As any good hunter knows, you don’t have to be shooting to enjoy hunting. It is very exciting to take a beginning hunter by the hand and expose him, or her, to the opportunity to score at deer hunting; should they fail at the last moment, it was always understood that we would help them fill their deer tag.
My father-in-law's trusty Jeep never ever failed us. A healthy preventative maintenance schedule assured us failure-free rugged four-wheel-drive mountain transportation.
Hunting possibilities slowly disappeared due to population encroachment and large land developers. The population of the greater Bakersfield area is now pushing one million. Our little town of Tehachapi has grown 20-fold. All but one of those big ranches have sold out to developers who turned the area into beautiful housing communities with massive and impressive golf courses. Yes, the deer are still there, not in the same numbers, but hunting is absolutely forbidden.
A little over 30 years ago my favorite hunting buddy, my father-in-law, passed away. The Jeep became my charge and I put it in storage. My profession took me and my family to the big city of Los Angeles County, where we remain today.
I no longer hunt with a gun; I now choose to hunt with a sophisticated Canon camera. Note the handsome naked tree in this photo that I shot out of my Jeep. The tree has seen better days, but it sure looked pretty standing strong and proud under a cloud-laced light blue sky. I'll bet that tree could tell some wild tales about things that happened under it as its reaching branches softened a hot afternoon sun or filtered the peering light of a full moon.
The Jeep is now exposed to the densely populated concrete and asphalt streets of Los Angeles County -- a far cry from our hunting days.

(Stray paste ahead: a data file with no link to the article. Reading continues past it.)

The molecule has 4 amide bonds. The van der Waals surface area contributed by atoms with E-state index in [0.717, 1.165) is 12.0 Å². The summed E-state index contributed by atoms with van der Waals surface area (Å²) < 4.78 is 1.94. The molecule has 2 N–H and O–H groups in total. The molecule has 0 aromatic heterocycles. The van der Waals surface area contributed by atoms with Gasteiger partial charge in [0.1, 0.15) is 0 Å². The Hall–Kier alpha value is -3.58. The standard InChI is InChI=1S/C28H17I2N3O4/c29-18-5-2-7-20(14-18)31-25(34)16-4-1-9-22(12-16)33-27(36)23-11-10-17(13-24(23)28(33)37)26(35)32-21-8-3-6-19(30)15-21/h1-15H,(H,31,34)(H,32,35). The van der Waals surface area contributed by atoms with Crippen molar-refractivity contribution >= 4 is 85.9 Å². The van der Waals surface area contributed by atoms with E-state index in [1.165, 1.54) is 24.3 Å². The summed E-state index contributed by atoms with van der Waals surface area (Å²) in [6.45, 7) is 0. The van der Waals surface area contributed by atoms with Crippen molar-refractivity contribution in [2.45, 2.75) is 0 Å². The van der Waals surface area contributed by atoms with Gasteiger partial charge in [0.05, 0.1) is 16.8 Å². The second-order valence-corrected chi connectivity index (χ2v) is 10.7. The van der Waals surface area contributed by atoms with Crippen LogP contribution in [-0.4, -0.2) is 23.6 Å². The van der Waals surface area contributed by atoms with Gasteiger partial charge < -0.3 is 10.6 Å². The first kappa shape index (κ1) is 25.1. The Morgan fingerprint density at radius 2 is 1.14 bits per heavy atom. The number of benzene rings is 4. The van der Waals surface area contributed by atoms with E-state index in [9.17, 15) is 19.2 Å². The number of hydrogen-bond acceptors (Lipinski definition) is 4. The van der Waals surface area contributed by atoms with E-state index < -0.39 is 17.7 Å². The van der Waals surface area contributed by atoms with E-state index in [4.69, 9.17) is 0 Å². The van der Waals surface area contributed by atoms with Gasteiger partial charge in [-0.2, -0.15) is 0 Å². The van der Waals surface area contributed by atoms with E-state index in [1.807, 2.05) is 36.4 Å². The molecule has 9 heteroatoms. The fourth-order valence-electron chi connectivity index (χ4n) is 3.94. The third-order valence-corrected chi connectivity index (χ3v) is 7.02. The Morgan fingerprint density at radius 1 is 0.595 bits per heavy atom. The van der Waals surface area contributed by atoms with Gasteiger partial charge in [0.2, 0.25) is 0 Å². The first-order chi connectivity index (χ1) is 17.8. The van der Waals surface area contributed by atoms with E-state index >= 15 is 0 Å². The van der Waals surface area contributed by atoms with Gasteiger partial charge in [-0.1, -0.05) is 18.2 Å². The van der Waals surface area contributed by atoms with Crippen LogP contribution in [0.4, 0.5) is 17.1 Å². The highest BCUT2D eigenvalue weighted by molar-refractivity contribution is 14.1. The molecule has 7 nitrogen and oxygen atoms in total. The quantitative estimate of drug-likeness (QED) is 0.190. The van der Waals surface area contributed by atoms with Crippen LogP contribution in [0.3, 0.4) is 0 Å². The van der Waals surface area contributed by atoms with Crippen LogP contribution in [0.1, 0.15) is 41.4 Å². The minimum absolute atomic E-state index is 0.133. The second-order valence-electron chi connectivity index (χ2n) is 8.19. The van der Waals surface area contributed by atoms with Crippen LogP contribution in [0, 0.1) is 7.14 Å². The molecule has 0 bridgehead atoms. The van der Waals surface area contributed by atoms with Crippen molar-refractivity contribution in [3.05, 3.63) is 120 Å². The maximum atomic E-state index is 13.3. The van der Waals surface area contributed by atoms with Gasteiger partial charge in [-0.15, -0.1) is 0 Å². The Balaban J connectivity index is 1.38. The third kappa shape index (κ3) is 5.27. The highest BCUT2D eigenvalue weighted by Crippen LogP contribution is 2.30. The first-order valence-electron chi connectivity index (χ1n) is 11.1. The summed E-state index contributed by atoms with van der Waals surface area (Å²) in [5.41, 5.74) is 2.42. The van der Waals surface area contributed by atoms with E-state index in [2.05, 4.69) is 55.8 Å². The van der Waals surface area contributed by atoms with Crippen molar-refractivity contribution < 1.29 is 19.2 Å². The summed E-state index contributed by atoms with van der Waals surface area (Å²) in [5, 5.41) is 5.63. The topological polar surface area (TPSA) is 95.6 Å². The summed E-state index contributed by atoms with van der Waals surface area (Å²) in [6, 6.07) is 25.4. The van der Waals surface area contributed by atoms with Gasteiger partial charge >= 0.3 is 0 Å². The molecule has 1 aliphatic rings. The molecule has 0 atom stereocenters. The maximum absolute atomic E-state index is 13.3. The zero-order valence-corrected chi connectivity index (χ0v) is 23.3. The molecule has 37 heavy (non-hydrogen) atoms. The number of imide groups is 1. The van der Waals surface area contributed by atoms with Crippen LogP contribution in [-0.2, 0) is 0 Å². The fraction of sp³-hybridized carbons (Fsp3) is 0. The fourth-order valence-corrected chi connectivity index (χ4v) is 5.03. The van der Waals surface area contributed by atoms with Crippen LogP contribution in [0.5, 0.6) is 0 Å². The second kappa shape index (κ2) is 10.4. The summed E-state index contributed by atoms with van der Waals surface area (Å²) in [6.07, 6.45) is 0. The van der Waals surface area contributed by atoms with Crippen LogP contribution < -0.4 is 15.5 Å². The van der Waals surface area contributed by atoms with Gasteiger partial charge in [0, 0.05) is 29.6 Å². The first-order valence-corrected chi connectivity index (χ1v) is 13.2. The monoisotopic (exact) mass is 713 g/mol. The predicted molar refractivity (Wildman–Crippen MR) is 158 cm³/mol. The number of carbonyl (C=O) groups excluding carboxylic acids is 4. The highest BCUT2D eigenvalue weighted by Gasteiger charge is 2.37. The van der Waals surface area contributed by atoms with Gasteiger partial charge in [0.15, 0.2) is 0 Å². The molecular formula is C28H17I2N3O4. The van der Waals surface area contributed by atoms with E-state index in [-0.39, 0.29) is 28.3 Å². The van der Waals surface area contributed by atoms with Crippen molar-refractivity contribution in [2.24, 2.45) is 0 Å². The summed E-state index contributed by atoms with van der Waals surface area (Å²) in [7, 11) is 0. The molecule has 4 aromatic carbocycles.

I took this photo of a class of 4-year-olds with their teachers; the photo spread all over our community including the local newspapers. By the way, the kids were so cute and were very excited that all of them were able to get in the back of the Jeep.
My grandson owns two Golden Spoon yogurt stores and a third business, L.A. City Selfies (a high-tech photo system used at weddings and special events.) The Jeep is very eye-catching and popular with young folks, and he visualizes using it in Golden Spoon promotions and as a photo prop for L.A. City Selfies.
I am really surprised at the interest young kids and adults have in the Jeep. I have found that young adults love to sit in the Jeep and have their picture taken with their cell phones/cameras. I had my Jeep out on September 11 for our community's 9-11 Remembrance Parade; lots of photos were taken of the Jeep that day.
The Jeep is now also standing tall and proud in local car shows; both young and old find pleasure in viewing the old Jeep and dreaming of its heyday. I made up this poster to use at the shows; this will help to answer the popular questions I get about the Jeep. -- Phil Downs
Thanks to Phil and Charlene Downs for the story and photos. -- Derek Redmond
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Last updated 3 February 2016 by Derek Redmond email@example.com